During my recent hospital rounds I heard a terrible rumor going around the house. At first it was just whispered in dimly lit corners, but soon it grew to be blatantly out in the open for all to hear. The crescendo of the rumor was brought to a head on at one of my recent CEO town halls with staff. I was sure I must have misunderstood or heard it wrong, but sure enough I wasn’t mistaken at all about what they were saying all through our hospital. Someone in the back of the room screamed at me with a Grinchy tone while pointing and accusatory finger saying, “It’s true isn’t it? There really is no Santa Claus.”
Can you believe it? Someone…somewhere… SOMEHOW had started a vicious rumor that he didn’t exist at all. I knew right away this couldn’t be true. Like the real Buddy the Elf, I immediately started having flashbacks of myself as a child. I recall seeing him year after year in my house and in the mall. I know I had opened presents that clearly said they were from the big man himself. My father took the time to read me the poem of all poems, time and again, describing the night before Christmas in such vivid detail of the events that would occur that very night. I even recall phoning a local radio show as a child and talking about my Christmas wish with Santa himself directly in the North Pole. I have no doubt that if my parents took the time to share stories about the legendary man and his reindeer they must be true. I don’t think they would have misled me. Would they?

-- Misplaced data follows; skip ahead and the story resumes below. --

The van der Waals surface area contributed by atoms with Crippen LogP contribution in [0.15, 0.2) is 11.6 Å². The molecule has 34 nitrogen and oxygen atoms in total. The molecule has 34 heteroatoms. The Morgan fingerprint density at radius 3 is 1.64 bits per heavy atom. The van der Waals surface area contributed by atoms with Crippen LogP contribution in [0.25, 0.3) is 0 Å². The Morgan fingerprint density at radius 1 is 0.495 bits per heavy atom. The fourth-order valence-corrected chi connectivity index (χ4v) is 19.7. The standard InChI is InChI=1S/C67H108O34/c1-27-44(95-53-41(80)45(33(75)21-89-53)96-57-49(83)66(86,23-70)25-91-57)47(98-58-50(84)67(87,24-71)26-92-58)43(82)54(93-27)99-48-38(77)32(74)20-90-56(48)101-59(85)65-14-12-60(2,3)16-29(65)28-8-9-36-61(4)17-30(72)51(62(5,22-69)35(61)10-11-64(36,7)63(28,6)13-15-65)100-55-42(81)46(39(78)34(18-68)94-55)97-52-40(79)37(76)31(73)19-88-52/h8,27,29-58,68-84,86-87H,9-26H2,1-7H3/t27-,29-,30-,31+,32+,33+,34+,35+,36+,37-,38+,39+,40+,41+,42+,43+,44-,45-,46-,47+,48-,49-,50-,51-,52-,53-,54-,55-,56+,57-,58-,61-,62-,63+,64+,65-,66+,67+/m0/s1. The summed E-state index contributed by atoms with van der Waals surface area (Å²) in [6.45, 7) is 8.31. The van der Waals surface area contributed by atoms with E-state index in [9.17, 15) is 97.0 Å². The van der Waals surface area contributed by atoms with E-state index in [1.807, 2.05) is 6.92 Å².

So before I could muster up the courage to confront this Chippenham & Johnston-Willis rumor head on with our staff, I took some good advice that I was given years ago and asked children for the truth. We all know that children don’t edit themselves and they don’t lie – at least not about something as important as this. So to hear the facts straight up I had the parents in Administration ask their children what the real truth was so that I could communicate back to the CJW family. I go on to share my commentary about their insights. This is what they said: